Today's Devotions

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Showcase: Assorted Treats

  • All Things Working To the Glory of God: Stephen’s Martyrdom +

    God works in mysterious ways– Read More
  • God's Love For Us +

    The well of love God has for us is deeper than our imaginations can grasp-- Read More
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Don  Carson1 Samuel 26;

1 Corinthians 7; Ezekiel 5; Psalms 42 & 43

IN EZEKIEL 5, EZEKIEL EXTENDS BY one more his list of parabolic actions and then reports God's words as to their significance.

Ezekiel sharpens a sword and uses it as a straight razor. He shaves his head, beard and all. After tucking a few strands into his garments, he divides the rest into three piles. The first he puts into the city (i.e., onto the clay tablet that is the model of the city of Jerusalem, Ezek. 4:1), and sets the hairs alight, perhaps with a live coal. Another third he scatters on the ground all around the city, and then whacks them and whacks them with his sword until only tiny pieces are left. The final third he throws up into the wind, a few hairs at a time, until they have all blown away. A few strands tucked into his garments he now takes out and throws onto the smoldering coal and ashes within the model city, and they too burst into flame and are consumed.

The significance of all this is spelled out in Ezekiel 5:12: a third of the people will die within the city (from the famine of the siege), a third will die by the sword in the final breakout, and the remaining third will be scattered into exile.

The entire chapter emphasizes that it is God himself who is going to bring down this judgment on his people: highlight every instance of "I" in Ezekiel 5:8-17. This is what takes place when the Lord shoots to kill (Ezek. 5:16). "Because of all your detestable idols, I will do to you what I have never done before and will never do again" (Ezek. 5:9); the formula means that this judgment is as bad as temporal judgments get. Jesus himself uses virtually the same words with respect to the impending judgment on Jerusalem in his century (Matt. 24:21).

God says his wrath must be poured out. Yet this wrath is not ungovernable temper. God insists that when judgment has been meted out, his wrath will subside and his anger will cease (Ezek. 5:13). This outbreak of wrath forms part of a list of punctuated outbreaks of wrath from the Fall on: the curse in Genesis 3, the Flood, Babel, slavery in Egypt, various judgments in the desert (including the wilderness wanderings for forty years), and so on. In cycles of judgment corresponding to cycles of particularly egregious sin, God pours out his wrath. All of this forms part of the necessary biblical theology behind Romans 3:20-26: there is no solution to the threat of God's righteous wrath upon his creatures who have rebelled against him—until in the person of his Son God himself bears the wrath we deserve, preserving his justice while justifying us.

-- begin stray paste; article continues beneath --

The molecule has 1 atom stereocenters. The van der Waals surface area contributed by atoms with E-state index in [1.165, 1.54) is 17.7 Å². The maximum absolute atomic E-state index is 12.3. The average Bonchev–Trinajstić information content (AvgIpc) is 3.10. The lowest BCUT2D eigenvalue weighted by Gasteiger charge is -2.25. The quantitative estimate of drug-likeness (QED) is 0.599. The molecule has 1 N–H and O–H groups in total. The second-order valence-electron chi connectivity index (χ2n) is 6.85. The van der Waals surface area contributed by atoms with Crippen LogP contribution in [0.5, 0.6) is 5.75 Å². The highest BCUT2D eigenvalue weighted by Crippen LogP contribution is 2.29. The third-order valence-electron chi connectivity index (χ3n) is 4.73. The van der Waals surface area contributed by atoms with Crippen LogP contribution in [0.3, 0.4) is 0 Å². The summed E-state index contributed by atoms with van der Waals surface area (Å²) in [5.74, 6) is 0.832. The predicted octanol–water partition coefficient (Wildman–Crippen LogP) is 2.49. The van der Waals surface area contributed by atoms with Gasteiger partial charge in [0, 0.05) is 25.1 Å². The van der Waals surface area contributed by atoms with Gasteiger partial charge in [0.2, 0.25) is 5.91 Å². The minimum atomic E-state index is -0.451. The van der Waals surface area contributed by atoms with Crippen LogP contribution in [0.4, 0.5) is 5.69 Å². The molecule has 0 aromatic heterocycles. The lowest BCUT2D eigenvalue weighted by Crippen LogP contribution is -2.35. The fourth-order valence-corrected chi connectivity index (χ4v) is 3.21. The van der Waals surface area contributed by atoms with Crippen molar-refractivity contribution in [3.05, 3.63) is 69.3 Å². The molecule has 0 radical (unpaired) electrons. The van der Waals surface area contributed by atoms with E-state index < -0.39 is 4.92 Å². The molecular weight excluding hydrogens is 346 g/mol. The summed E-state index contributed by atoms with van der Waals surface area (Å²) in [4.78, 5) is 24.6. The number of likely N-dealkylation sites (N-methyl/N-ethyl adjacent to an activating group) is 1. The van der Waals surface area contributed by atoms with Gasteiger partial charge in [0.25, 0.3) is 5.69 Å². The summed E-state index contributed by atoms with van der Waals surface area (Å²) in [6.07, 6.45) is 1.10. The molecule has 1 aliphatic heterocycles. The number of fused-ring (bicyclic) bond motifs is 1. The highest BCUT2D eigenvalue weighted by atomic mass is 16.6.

Reflections to Consider

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Publications

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Music

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Audio & Video

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Favorites

  • Eat This Book, Eugene Peterson +

    Eugene Peterson’s book, Eat This Book gets its name from Revelation 10:9-10 when John asks for the scroll containing God’s Read More
  • Martin Luther’s Quiet Time, Walter Trobisch +

    Martin Luther had a barber named Peter Beskendorf who asked his world-famous customer and doctor of theology, "Dr. Luther, how Read More
  • Storytelling +

    Eugene Peterson discusses his influences as a writer, as well as how and why he created the Message translation. This Read More
  • Life as an Alien +

    Timothy Keller, the pastor of Redeemer Presbyterian Church in NYC, provides an inspiring portrayal of what the church is supposed Read More
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Hidden Blessings

  • Separated Unto the Holy Ghost (Andrew Murray) +

    Below is chapter 3 from the book, Absolute Surrender by Andrew Murray, a South African "Now there were in the Read More
  • The Human Body and Spiritual Growth: Dallas Willard +

    In Christian Educator's Handbook on Spiritual Formation, edited by James Wilhoit of Wheaton College. "Spiritual formation" is the process through Read More
  • January 28 Devotional: Oswald Chambers +

    Saul, Saul, why are you persecuting me? —Acts 26:14 Read More
  • Coupla Things by Julie Moore +

    It has occurred to me that maybe more people would read my blog if the posts were shorter. I'm not Read More
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